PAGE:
In this way, your audience will resonate with what is on the chart and have a better understanding of the implications behind the presented information.

ii.  Simple and Readable in Data Storytelling

Many chart templates on PowerPoint come in with dynamic designs and animations to attract the audience attention.

These charts are amazing to look at – but they are chart junk.

Chart junk is unnecessary design details that distract audiences from the data presented. They may end up obstructing your viewers from understanding the information.

Rather than stick to the chart’s default settings, use them as a template to create a simple, yet attractive data chart that is easy to read.

iii. Clear and Insightful in Data Storytelling

In all honesty, your audience doesn’t care about how you crunch the numbers – they care about the final result and the insights it brings.

So be direct: point out the key observation of your chart to your audience.

This can be done by putting the main takeaway of your chart as the chart’s title, rather than a typical y over x-axis title.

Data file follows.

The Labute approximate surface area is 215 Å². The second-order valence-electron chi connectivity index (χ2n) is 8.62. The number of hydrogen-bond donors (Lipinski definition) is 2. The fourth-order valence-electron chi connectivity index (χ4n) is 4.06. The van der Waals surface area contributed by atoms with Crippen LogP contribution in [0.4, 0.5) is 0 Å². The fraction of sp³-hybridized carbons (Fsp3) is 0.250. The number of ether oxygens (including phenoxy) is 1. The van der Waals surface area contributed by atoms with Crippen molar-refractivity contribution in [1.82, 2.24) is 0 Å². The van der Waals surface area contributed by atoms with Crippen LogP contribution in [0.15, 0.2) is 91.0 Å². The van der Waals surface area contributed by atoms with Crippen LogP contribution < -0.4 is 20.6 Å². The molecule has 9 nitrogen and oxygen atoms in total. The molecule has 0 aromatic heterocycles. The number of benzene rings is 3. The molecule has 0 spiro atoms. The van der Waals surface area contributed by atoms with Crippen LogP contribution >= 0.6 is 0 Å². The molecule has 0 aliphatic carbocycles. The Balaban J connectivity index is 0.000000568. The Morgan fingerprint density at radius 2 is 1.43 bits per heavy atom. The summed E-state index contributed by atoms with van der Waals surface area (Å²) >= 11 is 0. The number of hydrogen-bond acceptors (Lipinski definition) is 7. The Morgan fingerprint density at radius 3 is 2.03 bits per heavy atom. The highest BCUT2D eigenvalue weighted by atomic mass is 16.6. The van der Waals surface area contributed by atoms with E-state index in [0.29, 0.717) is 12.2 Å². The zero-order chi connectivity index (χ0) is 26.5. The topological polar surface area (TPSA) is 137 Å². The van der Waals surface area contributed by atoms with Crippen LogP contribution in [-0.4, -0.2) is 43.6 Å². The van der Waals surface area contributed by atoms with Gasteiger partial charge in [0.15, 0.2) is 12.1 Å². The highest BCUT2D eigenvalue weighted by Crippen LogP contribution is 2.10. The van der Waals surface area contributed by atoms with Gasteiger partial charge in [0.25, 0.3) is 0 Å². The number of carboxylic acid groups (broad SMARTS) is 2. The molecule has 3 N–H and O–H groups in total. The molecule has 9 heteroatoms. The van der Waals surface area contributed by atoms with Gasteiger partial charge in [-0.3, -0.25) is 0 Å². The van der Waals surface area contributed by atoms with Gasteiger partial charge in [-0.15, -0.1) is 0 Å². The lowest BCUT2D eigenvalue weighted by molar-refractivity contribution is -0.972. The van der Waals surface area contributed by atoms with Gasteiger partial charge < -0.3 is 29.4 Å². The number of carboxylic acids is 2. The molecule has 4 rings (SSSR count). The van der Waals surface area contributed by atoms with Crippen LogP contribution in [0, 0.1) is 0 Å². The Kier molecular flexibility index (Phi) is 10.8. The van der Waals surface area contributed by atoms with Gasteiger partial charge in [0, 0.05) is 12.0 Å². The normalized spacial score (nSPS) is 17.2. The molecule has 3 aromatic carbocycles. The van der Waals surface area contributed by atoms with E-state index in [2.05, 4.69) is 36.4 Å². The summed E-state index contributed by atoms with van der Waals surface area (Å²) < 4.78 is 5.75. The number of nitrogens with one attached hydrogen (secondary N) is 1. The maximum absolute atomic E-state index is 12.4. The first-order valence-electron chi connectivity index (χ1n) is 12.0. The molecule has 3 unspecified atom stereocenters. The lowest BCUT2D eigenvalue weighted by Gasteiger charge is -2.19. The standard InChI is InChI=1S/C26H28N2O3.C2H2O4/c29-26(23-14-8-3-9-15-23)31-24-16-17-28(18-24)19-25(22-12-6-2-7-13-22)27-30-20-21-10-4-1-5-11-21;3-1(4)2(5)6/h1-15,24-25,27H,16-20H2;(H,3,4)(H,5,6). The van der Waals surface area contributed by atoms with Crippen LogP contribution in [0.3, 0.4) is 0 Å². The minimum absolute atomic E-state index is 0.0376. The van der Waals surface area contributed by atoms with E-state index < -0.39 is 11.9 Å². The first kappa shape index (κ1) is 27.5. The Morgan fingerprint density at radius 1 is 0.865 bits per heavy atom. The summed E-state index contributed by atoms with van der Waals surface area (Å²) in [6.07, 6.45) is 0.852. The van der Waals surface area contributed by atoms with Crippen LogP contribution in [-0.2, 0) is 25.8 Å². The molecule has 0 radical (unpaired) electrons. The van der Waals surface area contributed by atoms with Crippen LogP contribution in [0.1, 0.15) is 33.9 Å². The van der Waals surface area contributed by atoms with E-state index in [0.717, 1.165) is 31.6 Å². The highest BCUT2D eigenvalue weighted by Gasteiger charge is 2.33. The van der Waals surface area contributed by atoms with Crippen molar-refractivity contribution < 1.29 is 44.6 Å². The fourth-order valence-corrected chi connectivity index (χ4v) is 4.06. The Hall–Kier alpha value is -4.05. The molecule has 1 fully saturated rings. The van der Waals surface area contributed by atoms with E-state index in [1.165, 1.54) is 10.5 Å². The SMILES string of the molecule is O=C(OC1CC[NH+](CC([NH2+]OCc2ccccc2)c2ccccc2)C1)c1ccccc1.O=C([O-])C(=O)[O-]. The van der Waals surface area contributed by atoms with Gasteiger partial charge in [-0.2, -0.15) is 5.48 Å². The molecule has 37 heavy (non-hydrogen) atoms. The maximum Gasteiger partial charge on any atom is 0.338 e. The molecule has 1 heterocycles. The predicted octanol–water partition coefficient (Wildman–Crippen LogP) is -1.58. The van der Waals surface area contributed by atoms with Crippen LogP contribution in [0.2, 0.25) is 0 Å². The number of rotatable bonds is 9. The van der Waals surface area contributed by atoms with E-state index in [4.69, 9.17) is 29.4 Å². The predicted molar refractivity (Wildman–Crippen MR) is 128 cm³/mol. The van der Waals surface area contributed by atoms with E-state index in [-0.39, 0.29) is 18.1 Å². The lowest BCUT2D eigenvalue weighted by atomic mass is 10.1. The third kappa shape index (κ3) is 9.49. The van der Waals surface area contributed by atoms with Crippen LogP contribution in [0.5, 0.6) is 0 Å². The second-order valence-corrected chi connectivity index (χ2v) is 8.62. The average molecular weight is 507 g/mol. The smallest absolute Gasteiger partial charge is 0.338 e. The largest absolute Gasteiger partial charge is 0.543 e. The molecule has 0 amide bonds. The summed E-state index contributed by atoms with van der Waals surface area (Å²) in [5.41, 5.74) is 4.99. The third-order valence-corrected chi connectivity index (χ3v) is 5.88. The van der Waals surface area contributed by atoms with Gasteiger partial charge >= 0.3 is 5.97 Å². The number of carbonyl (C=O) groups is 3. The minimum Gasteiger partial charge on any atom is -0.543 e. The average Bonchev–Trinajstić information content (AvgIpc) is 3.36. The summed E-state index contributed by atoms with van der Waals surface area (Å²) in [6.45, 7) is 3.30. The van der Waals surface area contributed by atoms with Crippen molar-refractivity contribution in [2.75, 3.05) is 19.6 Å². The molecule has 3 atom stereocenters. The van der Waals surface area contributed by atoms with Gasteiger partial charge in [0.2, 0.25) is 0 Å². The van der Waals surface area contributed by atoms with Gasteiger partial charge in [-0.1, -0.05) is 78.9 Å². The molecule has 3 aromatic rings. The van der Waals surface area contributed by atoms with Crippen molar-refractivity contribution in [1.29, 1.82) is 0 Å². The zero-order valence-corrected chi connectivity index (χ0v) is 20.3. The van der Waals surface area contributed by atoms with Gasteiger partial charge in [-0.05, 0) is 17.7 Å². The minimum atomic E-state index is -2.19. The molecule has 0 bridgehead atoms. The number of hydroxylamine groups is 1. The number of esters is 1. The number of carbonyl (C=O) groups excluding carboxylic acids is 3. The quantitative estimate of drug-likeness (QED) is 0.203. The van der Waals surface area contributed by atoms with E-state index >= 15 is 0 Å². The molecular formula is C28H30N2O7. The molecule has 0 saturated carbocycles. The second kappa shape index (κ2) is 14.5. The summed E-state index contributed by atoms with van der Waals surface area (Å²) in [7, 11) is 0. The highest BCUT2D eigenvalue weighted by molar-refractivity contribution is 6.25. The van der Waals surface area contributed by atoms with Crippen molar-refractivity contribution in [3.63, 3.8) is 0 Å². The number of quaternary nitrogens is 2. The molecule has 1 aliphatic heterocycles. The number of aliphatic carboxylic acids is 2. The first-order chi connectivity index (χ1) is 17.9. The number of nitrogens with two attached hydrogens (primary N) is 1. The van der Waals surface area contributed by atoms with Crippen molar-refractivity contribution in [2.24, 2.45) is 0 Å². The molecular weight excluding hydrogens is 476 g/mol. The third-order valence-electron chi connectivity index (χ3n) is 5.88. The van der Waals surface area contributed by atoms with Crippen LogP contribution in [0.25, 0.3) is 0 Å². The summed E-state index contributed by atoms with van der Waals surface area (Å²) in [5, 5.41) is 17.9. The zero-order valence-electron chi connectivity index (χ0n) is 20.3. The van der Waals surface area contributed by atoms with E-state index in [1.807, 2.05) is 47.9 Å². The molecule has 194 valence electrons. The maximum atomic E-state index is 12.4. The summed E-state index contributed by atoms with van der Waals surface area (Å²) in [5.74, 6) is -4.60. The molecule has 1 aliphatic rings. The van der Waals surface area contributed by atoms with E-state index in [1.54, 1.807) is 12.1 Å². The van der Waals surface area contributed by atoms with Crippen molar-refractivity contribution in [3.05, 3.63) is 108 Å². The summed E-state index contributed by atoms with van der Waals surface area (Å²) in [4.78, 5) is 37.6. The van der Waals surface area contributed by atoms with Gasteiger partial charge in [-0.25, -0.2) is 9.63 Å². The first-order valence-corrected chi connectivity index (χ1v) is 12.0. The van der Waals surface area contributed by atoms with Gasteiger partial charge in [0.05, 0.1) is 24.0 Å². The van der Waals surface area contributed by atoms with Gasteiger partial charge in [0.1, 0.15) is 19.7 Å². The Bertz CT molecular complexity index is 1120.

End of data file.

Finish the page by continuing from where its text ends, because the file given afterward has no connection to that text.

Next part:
You can also annotate where significant changes are made and why it is significant.

How You Can Design Slides for Data Storytelling

Now you know the theories on how to design effective presentation slides.

But to create effective presentation slides, you will need to practice. This requires time, patience and some guidance.

This will be difficult for people who do not have an artistic or design background. Not everyone has immediate access to a third party who can give them valuable feedback.

In response to this need, Irvin launched Slaideck.


Slaideck is an AI application that guides users in creating impressive slides based on their presentation notes.

On Slaideck, users will upload an outline of their presentation. The AI will then analyse it for keywords and suggest design templates that users can customize further to their liking.

Irvin hopes that more businesses will use Slaideck as a means to save presenters time while subtly teaching them the principles of visual storytelling and data visualization.

Final Thoughts

When it comes to designing effective slides, Irvin’s main takeaways are:

  • Always keep your audience in mind when designing slides.
  • Know the function of your slide tools and use them with purpose.
  • Make your presentation simple, clear and insightful.